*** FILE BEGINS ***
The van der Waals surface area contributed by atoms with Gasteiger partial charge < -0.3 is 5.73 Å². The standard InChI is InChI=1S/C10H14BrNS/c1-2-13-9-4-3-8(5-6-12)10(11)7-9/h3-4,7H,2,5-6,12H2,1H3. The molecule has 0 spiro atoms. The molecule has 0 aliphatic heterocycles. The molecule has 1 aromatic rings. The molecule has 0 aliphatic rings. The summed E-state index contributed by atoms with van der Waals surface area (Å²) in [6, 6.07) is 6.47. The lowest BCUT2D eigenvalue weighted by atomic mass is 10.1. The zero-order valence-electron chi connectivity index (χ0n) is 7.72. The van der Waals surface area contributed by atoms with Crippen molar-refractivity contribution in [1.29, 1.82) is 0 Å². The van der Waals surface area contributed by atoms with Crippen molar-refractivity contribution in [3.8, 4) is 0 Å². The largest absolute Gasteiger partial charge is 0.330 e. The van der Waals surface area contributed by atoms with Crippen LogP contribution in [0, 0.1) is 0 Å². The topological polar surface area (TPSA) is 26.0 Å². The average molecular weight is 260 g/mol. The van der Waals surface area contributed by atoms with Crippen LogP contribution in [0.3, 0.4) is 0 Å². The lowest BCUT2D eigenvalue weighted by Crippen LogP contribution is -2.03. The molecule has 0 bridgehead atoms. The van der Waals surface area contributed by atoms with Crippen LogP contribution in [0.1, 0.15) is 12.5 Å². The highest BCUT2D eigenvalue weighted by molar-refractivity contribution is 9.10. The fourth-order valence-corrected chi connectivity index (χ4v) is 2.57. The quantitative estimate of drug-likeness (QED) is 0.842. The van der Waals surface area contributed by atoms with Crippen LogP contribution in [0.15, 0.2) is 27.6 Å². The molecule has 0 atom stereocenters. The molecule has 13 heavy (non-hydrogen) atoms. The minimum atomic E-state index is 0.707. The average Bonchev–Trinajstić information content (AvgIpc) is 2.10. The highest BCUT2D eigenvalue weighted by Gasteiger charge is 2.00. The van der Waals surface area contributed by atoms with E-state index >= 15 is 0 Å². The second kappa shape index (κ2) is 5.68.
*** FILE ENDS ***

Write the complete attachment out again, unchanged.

The van der Waals surface area contributed by atoms with Gasteiger partial charge < -0.3 is 5.73 Å². The standard InChI is InChI=1S/C10H14BrNS/c1-2-13-9-4-3-8(5-6-12)10(11)7-9/h3-4,7H,2,5-6,12H2,1H3. The molecule has 0 spiro atoms. The molecule has 0 aliphatic heterocycles. The molecule has 1 aromatic rings. The molecule has 0 aliphatic rings. The summed E-state index contributed by atoms with van der Waals surface area (Å²) in [6, 6.07) is 6.47. The lowest BCUT2D eigenvalue weighted by atomic mass is 10.1. The zero-order valence-electron chi connectivity index (χ0n) is 7.72. The van der Waals surface area contributed by atoms with Crippen molar-refractivity contribution in [1.29, 1.82) is 0 Å². The van der Waals surface area contributed by atoms with Crippen molar-refractivity contribution in [3.8, 4) is 0 Å². The largest absolute Gasteiger partial charge is 0.330 e. The van der Waals surface area contributed by atoms with Crippen LogP contribution in [0, 0.1) is 0 Å². The topological polar surface area (TPSA) is 26.0 Å². The average molecular weight is 260 g/mol. The van der Waals surface area contributed by atoms with Crippen LogP contribution in [0.3, 0.4) is 0 Å². The lowest BCUT2D eigenvalue weighted by Crippen LogP contribution is -2.03. The molecule has 0 bridgehead atoms. The van der Waals surface area contributed by atoms with Crippen LogP contribution in [0.1, 0.15) is 12.5 Å². The highest BCUT2D eigenvalue weighted by molar-refractivity contribution is 9.10. The fourth-order valence-corrected chi connectivity index (χ4v) is 2.57. The quantitative estimate of drug-likeness (QED) is 0.842. The van der Waals surface area contributed by atoms with Crippen LogP contribution in [0.15, 0.2) is 27.6 Å². The molecule has 0 atom stereocenters. The molecule has 13 heavy (non-hydrogen) atoms. The minimum atomic E-state index is 0.707. The average Bonchev–Trinajstić information content (AvgIpc) is 2.10. The highest BCUT2D eigenvalue weighted by Gasteiger charge is 2.00. The van der Waals surface area contributed by atoms with E-state index >= 15 is 0 Å². The second kappa shape index (κ2) is 5.68.